Getting Started

Julia installation is straightforward, whether using precompiled binaries or compiling from source. Download and install Julia by following the instructions at

If you are coming to Julia from one of the following languages, then you should start by reading the section on noteworthy differences from MATLAB, R, Python, C/C++ or Common Lisp. This will help you avoid some common pitfalls since Julia differs from those languages in many subtle ways.

The easiest way to learn and experiment with Julia is by starting an interactive session (also known as a read-eval-print loop or "REPL") by double-clicking the Julia executable or running julia from the command line:

$ julia

   _       _ _(_)_     |  Documentation:
  (_)     | (_) (_)    |
   _ _   _| |_  __ _   |  Type "?" for help, "]?" for Pkg help.
  | | | | | | |/ _` |  |
  | | |_| | | | (_| |  |  Version 1.7.0-DEV.1299 (2021-06-09)
 _/ |\__'_|_|_|\__'_|  |  Commit 9ee414d10c (0 days old master)
|__/                   |

julia> 1 + 2

julia> ans

To exit the interactive session, type CTRL-D (press the Control/^ key together with the d key), or type exit(). When run in interactive mode, julia displays a banner and prompts the user for input. Once the user has entered a complete expression, such as 1 + 2, and hits enter, the interactive session evaluates the expression and shows its value. If an expression is entered into an interactive session with a trailing semicolon, its value is not shown. The variable ans is bound to the value of the last evaluated expression whether it is shown or not. The ans variable is only bound in interactive sessions, not when Julia code is run in other ways.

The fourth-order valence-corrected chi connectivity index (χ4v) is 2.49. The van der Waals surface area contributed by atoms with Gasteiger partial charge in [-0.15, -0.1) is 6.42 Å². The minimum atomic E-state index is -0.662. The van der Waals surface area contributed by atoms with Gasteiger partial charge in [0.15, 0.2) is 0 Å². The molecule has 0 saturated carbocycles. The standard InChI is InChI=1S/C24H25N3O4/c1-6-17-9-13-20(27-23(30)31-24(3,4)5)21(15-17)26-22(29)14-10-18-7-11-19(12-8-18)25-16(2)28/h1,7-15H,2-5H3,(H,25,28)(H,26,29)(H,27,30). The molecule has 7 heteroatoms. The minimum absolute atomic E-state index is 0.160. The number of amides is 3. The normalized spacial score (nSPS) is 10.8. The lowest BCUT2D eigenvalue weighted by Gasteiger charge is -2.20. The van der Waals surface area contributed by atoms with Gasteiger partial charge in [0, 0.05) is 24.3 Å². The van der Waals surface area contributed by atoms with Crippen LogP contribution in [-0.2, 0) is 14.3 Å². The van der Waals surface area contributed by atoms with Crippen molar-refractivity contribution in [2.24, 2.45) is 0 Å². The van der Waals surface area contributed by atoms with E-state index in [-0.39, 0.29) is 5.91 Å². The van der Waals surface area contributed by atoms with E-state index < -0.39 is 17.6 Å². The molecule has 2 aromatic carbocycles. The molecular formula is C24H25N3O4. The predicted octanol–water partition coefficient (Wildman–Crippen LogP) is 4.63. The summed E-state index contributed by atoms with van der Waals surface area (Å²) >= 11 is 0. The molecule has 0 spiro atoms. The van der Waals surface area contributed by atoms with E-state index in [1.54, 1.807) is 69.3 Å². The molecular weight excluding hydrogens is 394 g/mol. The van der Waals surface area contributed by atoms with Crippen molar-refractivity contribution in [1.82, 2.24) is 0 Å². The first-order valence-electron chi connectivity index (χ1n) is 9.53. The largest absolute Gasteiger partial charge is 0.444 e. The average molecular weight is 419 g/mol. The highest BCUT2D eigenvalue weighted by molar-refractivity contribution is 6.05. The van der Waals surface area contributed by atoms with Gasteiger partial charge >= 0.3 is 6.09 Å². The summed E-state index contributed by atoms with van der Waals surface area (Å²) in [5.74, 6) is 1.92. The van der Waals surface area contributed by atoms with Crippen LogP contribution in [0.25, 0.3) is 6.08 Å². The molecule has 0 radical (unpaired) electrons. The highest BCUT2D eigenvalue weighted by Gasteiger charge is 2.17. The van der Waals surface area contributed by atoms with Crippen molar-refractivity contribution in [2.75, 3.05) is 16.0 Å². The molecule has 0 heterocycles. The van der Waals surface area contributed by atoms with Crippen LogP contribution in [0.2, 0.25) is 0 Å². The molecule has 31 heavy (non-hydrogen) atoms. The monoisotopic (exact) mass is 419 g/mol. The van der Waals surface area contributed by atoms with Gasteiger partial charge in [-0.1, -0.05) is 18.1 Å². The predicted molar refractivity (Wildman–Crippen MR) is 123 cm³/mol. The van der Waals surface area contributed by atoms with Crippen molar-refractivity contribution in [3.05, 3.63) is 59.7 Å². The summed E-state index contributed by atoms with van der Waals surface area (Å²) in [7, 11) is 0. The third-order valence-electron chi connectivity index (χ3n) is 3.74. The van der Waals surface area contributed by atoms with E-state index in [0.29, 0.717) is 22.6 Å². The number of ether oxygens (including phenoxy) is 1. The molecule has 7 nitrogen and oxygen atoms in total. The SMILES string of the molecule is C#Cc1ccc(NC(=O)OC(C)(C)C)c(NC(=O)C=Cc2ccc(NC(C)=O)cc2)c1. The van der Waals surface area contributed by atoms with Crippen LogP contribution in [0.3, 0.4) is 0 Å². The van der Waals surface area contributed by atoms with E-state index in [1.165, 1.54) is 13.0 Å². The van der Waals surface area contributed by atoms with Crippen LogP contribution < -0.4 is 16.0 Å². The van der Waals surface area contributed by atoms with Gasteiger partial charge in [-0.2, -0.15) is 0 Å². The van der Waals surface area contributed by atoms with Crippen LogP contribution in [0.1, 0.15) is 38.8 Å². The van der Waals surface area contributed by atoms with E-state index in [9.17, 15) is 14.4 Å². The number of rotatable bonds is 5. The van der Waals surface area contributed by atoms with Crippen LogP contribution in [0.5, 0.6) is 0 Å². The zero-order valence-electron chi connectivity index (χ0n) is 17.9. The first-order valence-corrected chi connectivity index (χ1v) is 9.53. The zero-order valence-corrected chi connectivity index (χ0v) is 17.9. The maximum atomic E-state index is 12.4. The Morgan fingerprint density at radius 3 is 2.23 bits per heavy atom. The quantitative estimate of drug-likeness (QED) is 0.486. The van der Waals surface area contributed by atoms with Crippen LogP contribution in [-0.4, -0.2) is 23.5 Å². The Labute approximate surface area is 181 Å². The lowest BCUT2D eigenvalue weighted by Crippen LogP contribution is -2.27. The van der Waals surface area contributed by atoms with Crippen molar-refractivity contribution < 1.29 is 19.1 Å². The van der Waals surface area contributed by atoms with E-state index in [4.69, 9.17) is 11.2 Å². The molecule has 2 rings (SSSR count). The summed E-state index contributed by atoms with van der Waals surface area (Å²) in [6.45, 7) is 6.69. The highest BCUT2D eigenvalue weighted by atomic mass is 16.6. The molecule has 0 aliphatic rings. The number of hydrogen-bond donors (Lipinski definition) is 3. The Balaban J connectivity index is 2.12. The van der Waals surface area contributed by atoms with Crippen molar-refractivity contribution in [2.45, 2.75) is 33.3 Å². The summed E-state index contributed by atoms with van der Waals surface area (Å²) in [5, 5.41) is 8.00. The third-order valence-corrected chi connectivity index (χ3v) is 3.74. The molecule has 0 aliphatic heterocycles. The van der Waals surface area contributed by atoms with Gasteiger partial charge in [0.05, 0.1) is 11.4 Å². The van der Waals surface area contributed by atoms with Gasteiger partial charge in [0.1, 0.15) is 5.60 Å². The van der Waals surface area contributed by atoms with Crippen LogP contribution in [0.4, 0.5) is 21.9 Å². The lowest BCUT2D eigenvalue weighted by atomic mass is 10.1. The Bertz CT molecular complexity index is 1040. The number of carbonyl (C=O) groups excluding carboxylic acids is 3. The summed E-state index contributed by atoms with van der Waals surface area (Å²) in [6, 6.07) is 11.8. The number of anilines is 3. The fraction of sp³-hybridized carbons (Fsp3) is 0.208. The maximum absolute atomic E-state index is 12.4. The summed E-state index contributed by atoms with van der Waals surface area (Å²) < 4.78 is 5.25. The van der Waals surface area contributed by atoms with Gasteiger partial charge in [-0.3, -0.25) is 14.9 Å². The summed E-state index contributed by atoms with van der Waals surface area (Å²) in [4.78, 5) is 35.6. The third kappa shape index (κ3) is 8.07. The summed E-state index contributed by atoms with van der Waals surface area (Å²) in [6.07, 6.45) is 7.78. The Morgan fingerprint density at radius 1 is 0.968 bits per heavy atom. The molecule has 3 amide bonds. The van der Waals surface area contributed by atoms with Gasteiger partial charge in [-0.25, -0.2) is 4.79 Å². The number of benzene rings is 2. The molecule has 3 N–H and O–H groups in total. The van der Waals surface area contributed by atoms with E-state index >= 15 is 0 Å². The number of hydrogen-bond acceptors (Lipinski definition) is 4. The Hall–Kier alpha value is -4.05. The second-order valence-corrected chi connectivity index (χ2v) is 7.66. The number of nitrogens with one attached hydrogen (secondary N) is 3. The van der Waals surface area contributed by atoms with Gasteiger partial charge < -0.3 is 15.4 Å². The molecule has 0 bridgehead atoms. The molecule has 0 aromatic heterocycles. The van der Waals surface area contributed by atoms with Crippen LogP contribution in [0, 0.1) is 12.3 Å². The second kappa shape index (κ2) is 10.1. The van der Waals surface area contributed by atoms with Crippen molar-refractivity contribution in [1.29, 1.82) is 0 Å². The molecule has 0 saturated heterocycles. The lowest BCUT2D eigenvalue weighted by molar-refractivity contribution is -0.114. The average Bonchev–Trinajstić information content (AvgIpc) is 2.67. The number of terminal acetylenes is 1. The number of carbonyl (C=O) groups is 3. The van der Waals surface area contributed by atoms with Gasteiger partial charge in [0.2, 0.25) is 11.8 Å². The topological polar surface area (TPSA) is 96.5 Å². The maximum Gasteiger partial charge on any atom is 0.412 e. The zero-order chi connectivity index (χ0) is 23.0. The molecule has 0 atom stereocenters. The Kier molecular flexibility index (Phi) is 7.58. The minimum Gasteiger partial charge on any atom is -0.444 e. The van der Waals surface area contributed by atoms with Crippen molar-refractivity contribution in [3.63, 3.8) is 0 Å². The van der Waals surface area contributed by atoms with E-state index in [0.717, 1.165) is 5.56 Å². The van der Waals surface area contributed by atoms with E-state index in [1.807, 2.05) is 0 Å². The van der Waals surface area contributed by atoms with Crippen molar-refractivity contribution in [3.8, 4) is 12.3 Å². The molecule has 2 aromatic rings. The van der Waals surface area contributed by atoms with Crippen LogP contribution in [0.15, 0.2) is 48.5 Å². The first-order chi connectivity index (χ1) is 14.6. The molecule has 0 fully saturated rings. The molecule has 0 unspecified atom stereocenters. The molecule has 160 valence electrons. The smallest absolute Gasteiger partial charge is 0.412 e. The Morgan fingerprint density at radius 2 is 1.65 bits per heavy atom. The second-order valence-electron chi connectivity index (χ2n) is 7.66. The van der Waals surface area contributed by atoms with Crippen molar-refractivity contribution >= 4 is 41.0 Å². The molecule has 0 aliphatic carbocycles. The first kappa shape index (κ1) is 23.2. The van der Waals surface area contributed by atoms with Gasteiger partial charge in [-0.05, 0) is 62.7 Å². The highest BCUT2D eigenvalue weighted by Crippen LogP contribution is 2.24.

To evaluate expressions written in a source file file.jl, write include("file.jl").

To run code in a file non-interactively, you can give it as the first argument to the julia command:

$ julia script.jl arg1 arg2...

As the example implies, the following command-line arguments to julia are interpreted as command-line arguments to the program script.jl, passed in the global constant ARGS. The name of the script itself is passed in as the global PROGRAM_FILE. Note that ARGS is also set when a Julia expression is given using the -e option on the command line (see the julia help output below) but PROGRAM_FILE will be empty. For example, to just print the arguments given to a script, you could do this:

$ julia -e 'println(PROGRAM_FILE); for x in ARGS; println(x); end' foo bar


Or you could put that code into a script and run it:

$ echo 'println(PROGRAM_FILE); for x in ARGS; println(x); end' > script.jl
$ julia script.jl foo bar

The -- delimiter can be used to separate command-line arguments intended for the script file from arguments intended for Julia:

$ julia --color=yes -O -- script.jl arg1 arg2..

See also Scripting for more information on writing Julia scripts.

Julia can be started in parallel mode with either the -p or the --machine-file options. -p n will launch an additional n worker processes, while --machine-file file will launch a worker for each line in file file. The machines defined in file must be accessible via a password-less ssh login, with Julia installed at the same location as the current host. Each machine definition takes the form [count*][user@]host[:port] [bind_addr[:port]]. user defaults to current user, port to the standard ssh port. count is the number of workers to spawn on the node, and defaults to 1. The optional bind-to bind_addr[:port] specifies the IP address and port that other workers should use to connect to this worker.

If you have code that you want executed whenever Julia is run, you can put it in ~/.julia/config/startup.jl:

$ echo 'println("Greetings! 你好! 안녕하세요?")' > ~/.julia/config/startup.jl
$ julia
Greetings! 你好! 안녕하세요?


Note that although you should have a ~/.julia directory once you've run Julia for the first time, you may need to create the ~/.julia/config folder and the ~/.julia/config/startup.jl file if you use it.

There are various ways to run Julia code and provide options, similar to those available for the perl and ruby programs:

julia [switches] -- [programfile] [args...]

A detailed list of all the available switches can be found at Command-line Options.


A curated list of useful learning resources to help new users get started can be found on the learning page of the main Julia web site.

If you already know Julia a bit, you might want to peek ahead at Performance Tips and Workflow Tips.